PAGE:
7 hours from middle age may be optimal for sleep

New research has found that about seven hours of sleep is the best night’s sleep, and is associated with adequate and excessive sleep, the ability to concentrate, learn new things to remember, solve problems, and make decisions.

Seven hours of sleep has been found to be associated with better mental health, with people experiencing more or less sleep, more anxiety and depression and more symptoms of overall well-being.

“Although we can not be sure that too little or too much sleep causes cognitive problems, our analysis of long-term individuals’ vision seems to support this idea,” said Jianfeng Feng, a professor and professor at Futan University in China. Study According to a report in the scientific journal Nature Aging.

“But the causes of poor sleep in the elderly seem to be complicated by the combination of our genetic makeup and the structure of our brain.”

Researchers from China and the United Kingdom analyzed data from 500,000 adults aged 38 to 73 who were part of the UK Biobank – a long-term, government-backed health study. Participants were asked about their sleep patterns, mental health and well-being and participated in a series of cognitive experiments. Nearly 40,000 of the study participants received brain imaging and genetic data.

Other research Older adults who have significant difficulty sleeping and often experience night waking are at risk of developing dementia or dying prematurely for any reason, while sleeping less than six hours a night Associated with cardiovascular disease.

One reason for the connection between too little sleep and cognitive decline may be due to the disruption of deep sleep, which is when the brain adjusts the body from day to day depletion and integrates memories. Very little sleep is associated with the formation of amyloid, an important protein that can characterize certain types of dementia in the brain. The study also found that it is possible to fall asleep longer from poor quality, fragmented sleep.

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He is a spokesman for the American Academy of Sleep Medicine and is an Assistant Professor of Medicine at the Geck School of Medicine at the University of Southern California. Raj Dasgupta said that prolonged sleep is associated with cognitive problems but it is not entirely clear. Why.

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“It sets a precedent for future research and the search for treatment,” said Dasgupta, who is not involved in the research. “Sleep is essential as we get older, and we need it just as much as young people, but it’s hard to come by.”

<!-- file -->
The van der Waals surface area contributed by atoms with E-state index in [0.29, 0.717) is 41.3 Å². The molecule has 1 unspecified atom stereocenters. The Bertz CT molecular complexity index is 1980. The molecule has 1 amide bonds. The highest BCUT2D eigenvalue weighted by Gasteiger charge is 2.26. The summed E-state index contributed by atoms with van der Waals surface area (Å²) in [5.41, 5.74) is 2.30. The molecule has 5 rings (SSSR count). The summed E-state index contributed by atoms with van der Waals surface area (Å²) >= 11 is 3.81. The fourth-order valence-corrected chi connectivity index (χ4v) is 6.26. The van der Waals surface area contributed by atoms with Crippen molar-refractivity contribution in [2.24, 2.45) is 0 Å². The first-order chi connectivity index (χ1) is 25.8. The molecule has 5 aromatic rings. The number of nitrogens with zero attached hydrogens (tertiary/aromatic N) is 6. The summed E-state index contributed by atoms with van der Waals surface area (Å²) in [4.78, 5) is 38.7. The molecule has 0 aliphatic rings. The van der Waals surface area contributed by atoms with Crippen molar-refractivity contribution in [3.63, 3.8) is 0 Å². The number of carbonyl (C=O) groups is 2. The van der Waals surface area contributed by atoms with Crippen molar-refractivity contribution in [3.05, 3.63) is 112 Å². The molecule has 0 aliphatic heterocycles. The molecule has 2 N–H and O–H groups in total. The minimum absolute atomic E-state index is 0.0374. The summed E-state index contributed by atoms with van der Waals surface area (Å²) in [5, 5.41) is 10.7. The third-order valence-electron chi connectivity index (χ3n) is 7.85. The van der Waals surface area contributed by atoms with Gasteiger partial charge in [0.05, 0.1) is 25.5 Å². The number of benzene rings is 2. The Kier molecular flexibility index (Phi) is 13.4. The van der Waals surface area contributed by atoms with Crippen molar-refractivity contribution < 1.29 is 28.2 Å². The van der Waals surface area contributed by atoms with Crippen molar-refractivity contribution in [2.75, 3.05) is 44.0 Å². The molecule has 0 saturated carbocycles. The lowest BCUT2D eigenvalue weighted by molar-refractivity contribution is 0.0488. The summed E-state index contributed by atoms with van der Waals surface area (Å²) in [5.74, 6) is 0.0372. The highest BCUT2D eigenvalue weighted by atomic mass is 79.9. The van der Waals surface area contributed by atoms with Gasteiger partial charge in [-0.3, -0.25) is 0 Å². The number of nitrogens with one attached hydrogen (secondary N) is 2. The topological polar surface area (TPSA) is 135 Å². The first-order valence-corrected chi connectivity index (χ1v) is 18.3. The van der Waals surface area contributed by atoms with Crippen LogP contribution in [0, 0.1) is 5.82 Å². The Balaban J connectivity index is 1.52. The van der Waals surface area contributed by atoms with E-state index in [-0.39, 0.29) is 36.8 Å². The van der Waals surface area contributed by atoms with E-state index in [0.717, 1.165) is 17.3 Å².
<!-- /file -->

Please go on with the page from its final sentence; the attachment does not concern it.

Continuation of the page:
There were some limitations in the study – it only assesses the total amount of time participants slept and did not assess the quality of sleep as being awake at night. What’s more, participants reported the amount of their sleep, so it was not objectively measured. However, the authors said that due to the large number of people involved in the study, its results may be strong.

The authors said their findings suggest that about seven hours of sleep is important.

The study shows a link between more and less sleep and cognitive problems, not cause and effect, Russell Foster, a professor at Oxford University and director of the Sir Jules Thorne Sleep and Circadian Neuroscience Institute, warned not to engage in research. He said the study did not take into account the health of individuals and that short or prolonged sleep may be a sign of basic health conditions with cognitive problems.

Taking the average seven hours of sleep as the optimal amount of sleep “ignores the fact that there is considerable personal variation in the duration and quality of sleep,” he said. Less or more sleep may be completely healthy for some people, he said.

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“We are constantly told that the ‘best’ night’s sleep for the elderly should be seven hours of uninterrupted sleep. This belief is wrong in many ways. Said Foster, author of the upcoming book “Life Time: The New Science of the Body Clock, and How It Can Revolution Your Sleep and Health.”

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“How long we sleep, our preferred sleep times and how often we wake up at night will vary according to individuals and ages. Sleep is energetic, and we all have different sleep patterns, and the important thing is to evaluate our individuality. Needs.”

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